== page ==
Tree of Life Game Review
In one great big shared environment your options are limitless. Starting from washing up on a deserted shore and fighting just to survive through the night, to making a grand castle even a legendary king would envy. It all starts and ends with you and the pace of your own progression.
Tree of Life is an ambitious love letter to many of the open-world survival games that’ve come and gone over the years. But, just being passionate about something doesn’t automatically make it good. Those juggernauts whom meticulously and carefully constructed their titles have but one thing to say to this husk of an imposter: ‘Return to Sender.’
All By Myself
The game world is enormous! Relatively nice to stroll through due to the colorful cartoony-styled graphics no doubt, but huge! Way too big even. Just to get from one area to the next takes up to five minutes of monotonous auto-running. However, instead of celebrating the vastness, it’s an incredible issue – simply because there’s nothing there.
Impressive looking castles, too bad nobody’s home.
You have vibrant nature all around you filled with cute animals, valuable materials, and the occasional player-made building, but otherwise it’s completely devoid of any semblance of substance. No quests, NPCs, automatically generated cities, random events, any kind of point of interest, or non-collecting reason to explore. It’s straight up alpha-Minecraft levels of empty endless expanse.
The idea is supposed to be something like they wanted to make sure each and every player had enough room to roam around and settle down without bumping elbows with other people. What’s really surprising is that despite Tree of Life’s relatively popularity I had trouble finding anyone playing remotely near me. It’s kind of creepy to walk amongst all the player constructs, but to not see the players supposedly living within them or traveling about. If you can’t find them in the first place, that means no co-op antics or pvp mayhem to enjoy. It’s not that big a deal since there’s plenty of solo content, but in MMO games it always helps to have more people join in on the fun. Despite it’s name, my experience was quite a lonely and barren one.
The First Night
All that aside, you, as a recently stranded person, must do what it takes to survive. It can be a bit tricky, but not in the way you may think. This is a PC only title, so why are the controls designed with a controller in mind? Both the in world navigation and menu interaction, is all sluggish, wonky, and not at all taking advantage of the power of a mouse and keyboard.
Still, that torch and next meal doesn’t make itself. Through completion of the tutorial in about an hour’s time you’ll discover nearly every aspect of the game in a non-hand-holdy kind of way, which is nice. Whether it’s being introduced to the 21 different skills, collecting materials, crafting, fighting enemies, or taking the initial steps towards making your base, I felt a solid sense of direction without being dragged by my feet.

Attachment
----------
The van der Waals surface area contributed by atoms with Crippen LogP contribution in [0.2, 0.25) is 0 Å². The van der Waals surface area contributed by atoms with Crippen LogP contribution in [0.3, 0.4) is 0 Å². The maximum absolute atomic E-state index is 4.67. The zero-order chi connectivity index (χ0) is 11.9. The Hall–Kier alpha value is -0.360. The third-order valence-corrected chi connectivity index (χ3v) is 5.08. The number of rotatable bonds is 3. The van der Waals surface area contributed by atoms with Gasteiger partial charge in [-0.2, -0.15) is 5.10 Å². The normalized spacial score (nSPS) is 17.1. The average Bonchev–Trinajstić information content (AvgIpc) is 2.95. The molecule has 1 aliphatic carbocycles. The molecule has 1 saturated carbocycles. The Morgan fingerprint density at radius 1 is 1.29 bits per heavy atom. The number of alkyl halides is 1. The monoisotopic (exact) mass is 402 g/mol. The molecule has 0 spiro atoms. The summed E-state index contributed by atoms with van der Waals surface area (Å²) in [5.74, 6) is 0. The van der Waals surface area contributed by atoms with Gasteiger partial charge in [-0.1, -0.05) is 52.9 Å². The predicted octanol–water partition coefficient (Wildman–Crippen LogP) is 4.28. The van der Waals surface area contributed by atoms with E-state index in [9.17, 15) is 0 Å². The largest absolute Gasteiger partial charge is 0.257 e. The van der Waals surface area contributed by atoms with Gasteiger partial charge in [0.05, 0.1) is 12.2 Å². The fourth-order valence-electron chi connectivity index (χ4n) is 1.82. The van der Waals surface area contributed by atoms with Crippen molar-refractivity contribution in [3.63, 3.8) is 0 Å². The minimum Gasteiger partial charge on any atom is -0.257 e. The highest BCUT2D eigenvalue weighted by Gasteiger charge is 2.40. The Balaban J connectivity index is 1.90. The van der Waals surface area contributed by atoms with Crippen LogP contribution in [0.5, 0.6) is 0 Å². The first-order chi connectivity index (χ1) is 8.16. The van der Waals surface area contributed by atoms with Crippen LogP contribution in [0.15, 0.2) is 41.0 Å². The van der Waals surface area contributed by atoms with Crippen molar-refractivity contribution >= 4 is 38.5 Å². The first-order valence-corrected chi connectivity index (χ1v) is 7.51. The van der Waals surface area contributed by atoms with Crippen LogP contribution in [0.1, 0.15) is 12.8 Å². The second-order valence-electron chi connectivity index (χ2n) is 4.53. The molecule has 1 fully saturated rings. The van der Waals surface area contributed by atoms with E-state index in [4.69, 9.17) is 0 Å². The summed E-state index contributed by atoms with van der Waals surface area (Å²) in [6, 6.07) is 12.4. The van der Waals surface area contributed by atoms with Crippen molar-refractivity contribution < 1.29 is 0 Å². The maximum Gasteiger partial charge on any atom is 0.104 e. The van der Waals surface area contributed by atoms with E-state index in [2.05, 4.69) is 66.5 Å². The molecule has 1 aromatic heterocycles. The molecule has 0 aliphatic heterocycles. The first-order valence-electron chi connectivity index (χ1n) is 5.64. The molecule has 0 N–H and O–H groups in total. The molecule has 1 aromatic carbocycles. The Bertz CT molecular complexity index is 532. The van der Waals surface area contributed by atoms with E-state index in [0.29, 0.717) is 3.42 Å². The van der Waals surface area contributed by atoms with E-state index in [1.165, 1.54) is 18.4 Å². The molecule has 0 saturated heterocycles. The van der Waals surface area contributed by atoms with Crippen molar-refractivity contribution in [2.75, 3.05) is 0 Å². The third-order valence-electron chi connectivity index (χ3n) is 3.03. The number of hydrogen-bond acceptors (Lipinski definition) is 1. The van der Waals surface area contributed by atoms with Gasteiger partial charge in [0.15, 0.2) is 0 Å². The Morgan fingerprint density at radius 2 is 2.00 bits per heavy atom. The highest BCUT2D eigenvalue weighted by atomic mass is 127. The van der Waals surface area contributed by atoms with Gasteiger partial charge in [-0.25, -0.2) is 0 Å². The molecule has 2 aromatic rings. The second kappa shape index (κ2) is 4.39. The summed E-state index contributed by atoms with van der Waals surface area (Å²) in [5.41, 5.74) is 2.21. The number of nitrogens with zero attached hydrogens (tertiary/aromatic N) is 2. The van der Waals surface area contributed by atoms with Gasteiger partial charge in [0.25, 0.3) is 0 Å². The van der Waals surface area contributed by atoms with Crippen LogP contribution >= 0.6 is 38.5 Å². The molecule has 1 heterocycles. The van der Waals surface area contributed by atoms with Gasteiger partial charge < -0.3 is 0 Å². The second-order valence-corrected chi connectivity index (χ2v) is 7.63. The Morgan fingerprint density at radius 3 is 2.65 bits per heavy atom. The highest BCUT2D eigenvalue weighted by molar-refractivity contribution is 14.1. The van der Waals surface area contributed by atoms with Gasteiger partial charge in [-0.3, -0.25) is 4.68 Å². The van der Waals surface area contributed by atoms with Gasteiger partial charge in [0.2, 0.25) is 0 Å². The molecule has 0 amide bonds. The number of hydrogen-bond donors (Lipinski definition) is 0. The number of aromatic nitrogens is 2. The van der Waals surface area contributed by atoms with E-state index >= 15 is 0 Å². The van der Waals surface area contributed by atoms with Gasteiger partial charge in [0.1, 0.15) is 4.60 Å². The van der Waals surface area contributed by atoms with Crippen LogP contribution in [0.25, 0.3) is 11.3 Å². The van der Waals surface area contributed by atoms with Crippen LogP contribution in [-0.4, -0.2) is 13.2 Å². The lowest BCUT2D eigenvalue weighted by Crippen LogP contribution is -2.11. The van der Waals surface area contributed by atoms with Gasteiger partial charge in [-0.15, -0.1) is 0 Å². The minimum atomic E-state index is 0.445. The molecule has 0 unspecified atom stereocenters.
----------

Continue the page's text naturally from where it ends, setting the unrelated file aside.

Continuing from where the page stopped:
Collect, craft, place. Repeat.
Then the tutorial ends and you’re completely on your own with the remaining goals being level milestones. This is a small thing to complain about since I can easily look up a wiki to figure what’s in store, but I rather liked the goal-by-goal building up of my base, of which, I could break away from at any time. I wish they had continued that.
However, this introduces a more sinister side of the game once you figure out what those levels entail. Bit by bit, it becomes increasingly evident most of your progression doesn’t matter in a genuine way. Or in other words, the only reason most of the skills exist is in the way that they do is to be a feature. A selling point. A check mark on the list of things that “have” to be included in an open-world survival game.
Taking ranching for example. Instead of it being its own reward through the achievement of other skills, it became its own skill to pad the time commitment necessary to access new content.
The lack of implementation finesse doesn’t lie solely in the skills; it’s also in mechanics like hunger. Why does this need to exist? In a game like Don’t Starve it made perfect sense. The whole point was to not die, and keeping up with hunger on a consistent basis was a core mechanic. As the player became more skilled, hunger would then become less of a pressing issue.
Here however, after about the first 30 minutes, you’ll never have to worry about hunger again because animals and fruits are effortlessly available. Food could’ve been used just to heal you and effectively not change their place in the game. But instead, it became a minor nuisance over the course of your theoretically long playtime for no other reason than to be another tick in the box of what a survival game “needs.”
The Apple Fell Very Far From the Tree (Fair: 2/5)
Tree of Life is a great big bundle of cool ideas from a huge roster of great games. Despite the magnificent models to work from, the execution here is soulless, unmotivated, and outside of the first hour or so, entirely boring.
Instead of one great concept done well, it’s dozens done poorly.
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